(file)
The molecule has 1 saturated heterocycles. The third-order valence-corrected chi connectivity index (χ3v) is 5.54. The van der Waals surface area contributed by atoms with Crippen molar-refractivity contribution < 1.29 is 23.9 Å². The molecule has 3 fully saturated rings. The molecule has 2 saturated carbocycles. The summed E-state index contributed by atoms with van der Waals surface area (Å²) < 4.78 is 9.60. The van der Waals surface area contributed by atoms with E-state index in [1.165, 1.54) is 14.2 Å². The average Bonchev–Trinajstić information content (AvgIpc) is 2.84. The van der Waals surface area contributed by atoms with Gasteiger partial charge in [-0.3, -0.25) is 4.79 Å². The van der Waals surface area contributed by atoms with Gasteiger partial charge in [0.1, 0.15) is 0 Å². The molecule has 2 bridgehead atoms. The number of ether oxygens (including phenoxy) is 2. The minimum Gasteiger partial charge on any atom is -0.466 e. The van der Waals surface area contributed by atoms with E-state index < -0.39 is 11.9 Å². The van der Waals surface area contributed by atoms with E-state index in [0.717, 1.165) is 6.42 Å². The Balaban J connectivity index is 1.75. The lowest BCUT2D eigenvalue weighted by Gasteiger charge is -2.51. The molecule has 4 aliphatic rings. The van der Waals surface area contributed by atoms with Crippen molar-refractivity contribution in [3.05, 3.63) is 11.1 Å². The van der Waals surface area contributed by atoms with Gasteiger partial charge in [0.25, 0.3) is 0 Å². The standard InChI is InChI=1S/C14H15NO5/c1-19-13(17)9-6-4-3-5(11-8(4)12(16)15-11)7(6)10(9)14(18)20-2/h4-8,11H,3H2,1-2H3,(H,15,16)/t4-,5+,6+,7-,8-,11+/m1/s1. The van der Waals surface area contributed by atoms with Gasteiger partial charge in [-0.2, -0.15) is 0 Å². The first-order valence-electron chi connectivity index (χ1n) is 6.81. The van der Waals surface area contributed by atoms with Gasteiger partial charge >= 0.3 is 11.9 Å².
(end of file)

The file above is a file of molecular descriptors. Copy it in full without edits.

The molecule has 1 saturated heterocycles. The third-order valence-corrected chi connectivity index (χ3v) is 5.54. The van der Waals surface area contributed by atoms with Crippen molar-refractivity contribution < 1.29 is 23.9 Å². The molecule has 3 fully saturated rings. The molecule has 2 saturated carbocycles. The summed E-state index contributed by atoms with van der Waals surface area (Å²) < 4.78 is 9.60. The van der Waals surface area contributed by atoms with E-state index in [1.165, 1.54) is 14.2 Å². The average Bonchev–Trinajstić information content (AvgIpc) is 2.84. The van der Waals surface area contributed by atoms with Gasteiger partial charge in [-0.3, -0.25) is 4.79 Å². The van der Waals surface area contributed by atoms with Gasteiger partial charge in [0.1, 0.15) is 0 Å². The molecule has 2 bridgehead atoms. The number of ether oxygens (including phenoxy) is 2. The minimum Gasteiger partial charge on any atom is -0.466 e. The van der Waals surface area contributed by atoms with E-state index < -0.39 is 11.9 Å². The van der Waals surface area contributed by atoms with E-state index in [0.717, 1.165) is 6.42 Å². The Balaban J connectivity index is 1.75. The lowest BCUT2D eigenvalue weighted by Gasteiger charge is -2.51. The molecule has 4 aliphatic rings. The van der Waals surface area contributed by atoms with Crippen molar-refractivity contribution in [3.05, 3.63) is 11.1 Å². The van der Waals surface area contributed by atoms with Gasteiger partial charge in [0.25, 0.3) is 0 Å². The standard InChI is InChI=1S/C14H15NO5/c1-19-13(17)9-6-4-3-5(11-8(4)12(16)15-11)7(6)10(9)14(18)20-2/h4-8,11H,3H2,1-2H3,(H,15,16)/t4-,5+,6+,7-,8-,11+/m1/s1. The van der Waals surface area contributed by atoms with Gasteiger partial charge in [-0.2, -0.15) is 0 Å². The first-order valence-electron chi connectivity index (χ1n) is 6.81. The van der Waals surface area contributed by atoms with Gasteiger partial charge >= 0.3 is 11.9 Å².